From a UK perspective you would only need to return to your old house for a few months to re-establish it as your principal private residence. In my old life as a Tax Adviser I used to advise that 3 months would do it but longer is more convincing! Again, you should speak to a UK tax adviser/accountant for advice specific to your circumstances before you take the next move (particularly as I haven't worked in this field for 8 glorious years).
Also please be wary of people on forums such as this that think they know the answers (including me, of course!!!). It would be unwise, and potentially very expensive, to act on their advice without getting it properly checked first. But you know this already!
Once again, I wish you the best of luck.
Melissa - I'm not sure where you're getting your misinformation from?
'You will be telling your financial advisor the day you arrived to stay' - well that very much depends on whether or not you have one! How do you think your financial advisor declared your French residency Melissa ?
As for when residency started - it's not a 'choice' of date - it is legally the date you arrived with the intention of staying. It's not a game.
The 183 day rule is much more complex than you indicate Melissa and is by no means the only factor that determines residency. You can spend considerably less than 183 days / year in France and still be classed as resident for tax purposes - as I've already stated above.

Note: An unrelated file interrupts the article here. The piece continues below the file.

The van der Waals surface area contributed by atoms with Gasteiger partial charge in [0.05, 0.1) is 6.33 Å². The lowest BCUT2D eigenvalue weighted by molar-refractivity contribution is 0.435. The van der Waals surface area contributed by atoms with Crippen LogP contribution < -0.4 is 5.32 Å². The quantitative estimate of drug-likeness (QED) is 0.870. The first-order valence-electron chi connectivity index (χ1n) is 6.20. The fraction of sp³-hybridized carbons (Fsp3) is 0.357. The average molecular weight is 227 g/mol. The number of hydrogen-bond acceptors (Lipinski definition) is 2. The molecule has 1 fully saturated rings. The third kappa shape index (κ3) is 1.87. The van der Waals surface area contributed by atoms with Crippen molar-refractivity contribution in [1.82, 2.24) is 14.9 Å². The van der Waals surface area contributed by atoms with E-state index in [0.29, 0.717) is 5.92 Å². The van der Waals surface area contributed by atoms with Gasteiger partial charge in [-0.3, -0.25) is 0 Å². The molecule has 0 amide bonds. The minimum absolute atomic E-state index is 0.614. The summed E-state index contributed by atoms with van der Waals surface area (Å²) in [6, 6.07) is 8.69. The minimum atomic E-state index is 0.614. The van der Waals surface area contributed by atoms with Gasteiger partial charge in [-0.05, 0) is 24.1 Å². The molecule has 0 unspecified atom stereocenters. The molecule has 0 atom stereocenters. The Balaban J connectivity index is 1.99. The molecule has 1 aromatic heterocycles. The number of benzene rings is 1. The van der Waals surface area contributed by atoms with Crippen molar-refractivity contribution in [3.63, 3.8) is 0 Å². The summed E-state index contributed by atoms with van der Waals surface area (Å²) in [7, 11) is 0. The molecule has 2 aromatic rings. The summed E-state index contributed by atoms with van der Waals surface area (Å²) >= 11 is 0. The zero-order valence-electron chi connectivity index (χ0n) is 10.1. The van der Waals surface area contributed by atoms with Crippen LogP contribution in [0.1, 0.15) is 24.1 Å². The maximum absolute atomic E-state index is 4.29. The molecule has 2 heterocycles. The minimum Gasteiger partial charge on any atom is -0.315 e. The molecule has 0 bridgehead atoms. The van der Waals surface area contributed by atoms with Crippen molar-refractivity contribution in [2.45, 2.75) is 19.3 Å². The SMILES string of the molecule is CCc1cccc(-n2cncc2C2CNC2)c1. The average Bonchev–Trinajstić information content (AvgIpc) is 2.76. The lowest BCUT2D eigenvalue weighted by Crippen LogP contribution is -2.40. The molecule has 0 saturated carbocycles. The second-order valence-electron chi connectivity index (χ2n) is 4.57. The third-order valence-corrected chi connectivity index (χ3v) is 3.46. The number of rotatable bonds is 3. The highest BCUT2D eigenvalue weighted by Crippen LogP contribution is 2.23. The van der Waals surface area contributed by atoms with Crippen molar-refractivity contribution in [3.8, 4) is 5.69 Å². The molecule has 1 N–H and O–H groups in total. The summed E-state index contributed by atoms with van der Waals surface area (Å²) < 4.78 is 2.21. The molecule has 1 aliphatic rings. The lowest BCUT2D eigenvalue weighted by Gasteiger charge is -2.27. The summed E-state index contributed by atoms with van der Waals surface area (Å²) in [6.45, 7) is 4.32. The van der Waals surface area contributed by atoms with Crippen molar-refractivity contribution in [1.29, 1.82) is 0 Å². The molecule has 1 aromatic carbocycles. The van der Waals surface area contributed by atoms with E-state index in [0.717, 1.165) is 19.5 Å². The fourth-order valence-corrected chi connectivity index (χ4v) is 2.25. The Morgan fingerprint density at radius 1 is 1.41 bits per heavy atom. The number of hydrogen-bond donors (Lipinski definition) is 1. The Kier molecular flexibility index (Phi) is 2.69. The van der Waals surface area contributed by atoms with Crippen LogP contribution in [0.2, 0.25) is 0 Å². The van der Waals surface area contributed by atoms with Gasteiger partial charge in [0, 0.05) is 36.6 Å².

Yet another reason why anyone in any doubt should take professional advice!
You will be telling your financial advisor the day you arrived to stay. If you already have a holiday home here in France and one in the UK and went to stay temporarily in your French house then decided to stay then you will be able to declare what day you consider yourself resident from - day one or day 10 or 3 weeks later. This is perfectly possible if you have fully furnished UK and French houses. If you spend 183 days per calendar year (6 months) in France then you are deemed to be resident for tax purposes. I like the word "intention" - who knows what will happen in the future.
Melissa said - 'You become resident for tax purposes in France from the "day" you declare you arrived'
Simply not true. I guess this is the problem with forums where a little knowledge can be dangerous.....